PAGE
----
Seeing Unseen Solutions

Michael McMillan
May 02, 2011

Michael McMillan

Best-Selling Author, Speaker, Innovation and Creativity Consultant


I recently closed a speech with this challenge: “You can live each day in a world filled with “problems,” or rise each morning and embrace a world filled with unseen solutions… eager for you to find them. The decision is yours… both worlds exist. The one you choose is the one you will create.”

Afterwards, during a Q&A session, a young man remarked, “Your presentation was awesome, but how do you go about seeing unseen solutions?” What a great question! In a nutshell, here’s my answer:

Seeing “unseen solutions” starts by believing they exist. This is fundamental. Without this belief and a willingness to suspend our judgment and remain open to new possibilities, unseen solutions remain just that–unseen.

Secondly, when one appears, we need to accept it. That’s right… unseen solutions try to get our attention on a regular basis, but we’re too busy working and living to notice. Because most potential solutions dwell on the edge of our perception, we usually overlook, ignore, or dismiss them. Occasionally, a potential solution is so persistent; we can’t help but catch a glimpse of it. When this happens, we briefly acknowledge it, believing we’ll remember it. But when we try recalling it, we discover it’s gone… or parts are missing.

While some solutions appear all at once, most come in small flashes that strike us when we least expect it… when we’re reading, taking a shower, on a walk, exercising or daydreaming. These flashes are fleeting gifts! We all receive them, but few take them seriously. To quote my late grandfather, “When God whispers in your ear, pay attention.”

Most people acknowledge that writing down your goals significantly increases your chances of making them real. The same idea holds true for exposing unseen solutions. My notebooks are filled with random ideas, sketches, quotes, notes, news clippings and photos… mostly fragments of unseen solutions. Capturing these fragments is like planting seeds. In many cases, I’m uncertain what they mean or if they’ll grow into solutions when they first enter my notebook.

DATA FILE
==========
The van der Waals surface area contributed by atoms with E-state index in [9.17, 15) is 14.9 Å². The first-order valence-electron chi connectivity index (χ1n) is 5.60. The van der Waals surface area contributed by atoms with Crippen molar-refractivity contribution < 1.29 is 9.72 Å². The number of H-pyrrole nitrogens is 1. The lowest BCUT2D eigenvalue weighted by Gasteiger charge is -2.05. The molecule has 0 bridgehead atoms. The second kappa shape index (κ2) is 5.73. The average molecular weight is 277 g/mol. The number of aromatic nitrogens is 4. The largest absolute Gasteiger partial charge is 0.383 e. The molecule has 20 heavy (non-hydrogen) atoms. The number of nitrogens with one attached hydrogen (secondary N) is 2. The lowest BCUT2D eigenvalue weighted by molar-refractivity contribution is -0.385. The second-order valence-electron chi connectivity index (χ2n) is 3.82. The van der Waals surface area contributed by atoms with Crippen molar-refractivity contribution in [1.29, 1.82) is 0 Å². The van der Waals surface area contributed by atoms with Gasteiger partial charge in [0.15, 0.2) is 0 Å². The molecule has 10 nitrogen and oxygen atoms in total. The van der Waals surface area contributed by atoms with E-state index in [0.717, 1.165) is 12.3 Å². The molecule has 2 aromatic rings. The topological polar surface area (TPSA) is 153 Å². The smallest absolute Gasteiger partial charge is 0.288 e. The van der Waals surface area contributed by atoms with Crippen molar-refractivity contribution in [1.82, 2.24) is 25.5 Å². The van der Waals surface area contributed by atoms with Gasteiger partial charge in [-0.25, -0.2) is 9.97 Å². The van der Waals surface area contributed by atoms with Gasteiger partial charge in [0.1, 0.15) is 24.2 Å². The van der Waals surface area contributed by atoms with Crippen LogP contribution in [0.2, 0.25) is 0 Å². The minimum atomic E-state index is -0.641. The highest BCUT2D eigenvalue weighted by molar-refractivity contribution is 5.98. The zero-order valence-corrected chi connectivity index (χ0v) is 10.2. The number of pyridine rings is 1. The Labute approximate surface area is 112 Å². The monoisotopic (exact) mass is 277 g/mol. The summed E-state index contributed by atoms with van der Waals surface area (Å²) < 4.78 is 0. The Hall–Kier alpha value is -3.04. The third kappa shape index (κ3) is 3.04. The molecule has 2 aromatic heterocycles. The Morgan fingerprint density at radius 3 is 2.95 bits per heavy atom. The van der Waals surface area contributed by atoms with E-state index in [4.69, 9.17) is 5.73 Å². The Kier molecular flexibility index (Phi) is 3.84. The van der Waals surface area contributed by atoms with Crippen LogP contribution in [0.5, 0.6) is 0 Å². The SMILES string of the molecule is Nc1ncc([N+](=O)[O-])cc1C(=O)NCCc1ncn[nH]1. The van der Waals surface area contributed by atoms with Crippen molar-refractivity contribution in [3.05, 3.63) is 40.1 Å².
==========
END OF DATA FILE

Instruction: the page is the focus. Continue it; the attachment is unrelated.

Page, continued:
Beethoven carried a notebook at all times. After filling the pages he’d put it away and start a new one. Within a month or so, he’d revisit the earlier notebook. If an idea struck him as he culled through the pages, he’d transfer it to a second notebook and the process continued. By the time his ideas reached the third notebook, they were well on the way to becoming a sonata. Imagine if he had ignored those initial flashes. While not all seeds take root… if we plant enough, we increase our odds of success. In Beethoven’s case, the seeds he planted have been bearing fruit for generations.

In addition to Beethoven, consider Leonardo da Vinci, Charles Darwin, Madame Curie, Thomas Jefferson, Amelia Earhart, Thomas Edison, Emily Dickinson, Albert Einstein… you get the idea. These historic individuals, who exposed unseen solutions and created new realities, all shared a common practice. They carried notebooks and captured the fleeting gifts they were given. I often wonder if notebooks are a product of brilliant people… or if brilliant people are a product of notebooks.

In Zen and the Art of Motorcycle Maintenance, Robert Pirsig writes, “It is a puzzling thing. The truth knocks on the door and you say, ‘Go away, I’m looking for the truth,’ and so it goes away.”

If you’re not already doing so, I encourage you to start answering the door before more gifts go away. Get a notebook or a journal and write down your ideas, observations and insights when they appear. In addition to seeing unseen solutions, you’ll discover this practice is therapeutic. It brings clarity and makes room for more possibilities.

 

For information on how to book Michael McMillan for your next event, visit PremiereSpeakers.com/michael_mcmillan.

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